Regarding document production and technology, Héctor Flores Sentíes (Abascal, Flores y Segovia), added that the rule is that documents are now prepared or generated electronically, as opposed to handwritten or typed documents that are later digitalized. Considering the above, Mr. Flores highlighted the benefits of disclosing and/or receiving digital documents as part of document production, including cost reduction, the use of metadata to know the origin of a document, automatic classification of digitalized documents, automatic dismissal of repeated documents, among others. Also, Mr. Flores also made reference to how local litigation practice of the parties and its counsel permeates to their approach to document production in arbitration, which, in many cases, transfers certain local bad practices to international arbitration.
Julián Bordacahar (Permanent Court of Arbitration) dealt with the use of technologies in arbitration. Hearings nowadays may be held: in completely remote format, hybrid format and those which are completely in person. According to Mr. Bordacahar, the most common are those which are hybrid to a certain extent. Nevertheless, Mr. Bordacahar considered that there is an added value in in-person hearings, especially after three years from the COVID-19 pandemic. In his opinion, an example of such added value is shown in the interrogation of witnesses, whereby certain formalities followed when in presence of the arbitral tribunal usually reflects a more accurate declaration from witnesses.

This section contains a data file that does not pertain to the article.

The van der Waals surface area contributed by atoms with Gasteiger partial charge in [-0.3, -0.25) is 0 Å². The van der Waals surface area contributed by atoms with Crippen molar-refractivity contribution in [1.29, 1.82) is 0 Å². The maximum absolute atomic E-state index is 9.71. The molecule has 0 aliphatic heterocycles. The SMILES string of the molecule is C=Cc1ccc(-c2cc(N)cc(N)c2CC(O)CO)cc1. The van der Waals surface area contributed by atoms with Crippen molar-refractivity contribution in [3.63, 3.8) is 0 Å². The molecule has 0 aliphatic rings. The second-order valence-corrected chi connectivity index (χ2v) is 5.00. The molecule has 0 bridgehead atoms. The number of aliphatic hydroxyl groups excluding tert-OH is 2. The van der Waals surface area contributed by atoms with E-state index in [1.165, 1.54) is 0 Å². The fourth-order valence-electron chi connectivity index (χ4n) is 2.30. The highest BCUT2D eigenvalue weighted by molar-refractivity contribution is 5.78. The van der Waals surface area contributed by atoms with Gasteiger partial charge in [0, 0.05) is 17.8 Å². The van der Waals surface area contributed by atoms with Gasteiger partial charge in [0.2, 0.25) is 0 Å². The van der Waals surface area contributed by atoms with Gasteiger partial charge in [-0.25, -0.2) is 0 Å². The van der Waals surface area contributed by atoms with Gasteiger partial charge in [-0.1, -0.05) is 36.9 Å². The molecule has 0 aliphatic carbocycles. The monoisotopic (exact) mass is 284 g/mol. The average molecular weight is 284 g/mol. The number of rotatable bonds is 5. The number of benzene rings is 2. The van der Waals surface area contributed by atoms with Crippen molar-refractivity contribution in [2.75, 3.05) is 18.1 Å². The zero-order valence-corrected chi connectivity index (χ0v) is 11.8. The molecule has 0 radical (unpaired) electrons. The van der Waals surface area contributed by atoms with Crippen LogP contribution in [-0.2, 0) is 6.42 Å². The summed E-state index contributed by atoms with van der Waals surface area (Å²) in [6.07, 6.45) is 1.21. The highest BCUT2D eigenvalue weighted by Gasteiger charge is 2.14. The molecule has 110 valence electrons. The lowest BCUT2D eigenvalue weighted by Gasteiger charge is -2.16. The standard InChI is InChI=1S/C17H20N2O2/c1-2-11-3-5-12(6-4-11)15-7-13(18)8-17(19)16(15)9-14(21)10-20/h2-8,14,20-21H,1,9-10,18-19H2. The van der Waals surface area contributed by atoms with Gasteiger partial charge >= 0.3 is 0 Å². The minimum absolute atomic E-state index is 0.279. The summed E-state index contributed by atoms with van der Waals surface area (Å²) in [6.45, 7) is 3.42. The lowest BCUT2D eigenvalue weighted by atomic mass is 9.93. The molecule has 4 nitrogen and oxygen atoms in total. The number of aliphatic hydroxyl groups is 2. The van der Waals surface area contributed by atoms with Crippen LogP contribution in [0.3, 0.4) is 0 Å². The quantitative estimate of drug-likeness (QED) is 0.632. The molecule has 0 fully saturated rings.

Use of Technology in Mediation
The second panel discussed online mediation and was chaired by Mrs. Marianela Bruno Pollero (UNCITRAL).
First, Ximena Bustamante (PACTUM Dispute Resolution Consulting) highlighted that mediators should have a clear online communication with parties that allow them to clearly receive the necessary information to propose the solution of conflicts. In this regard, connectivity and internet quality plays a pivotal role in the construction of solutions within the mediation process. Mrs. Bustamente also reflected on the use of share screen tools that allow parties to jointly participate in the preparation of solutions or proposals from the mediator where their input is needed, and they can digitally become a part of such solution.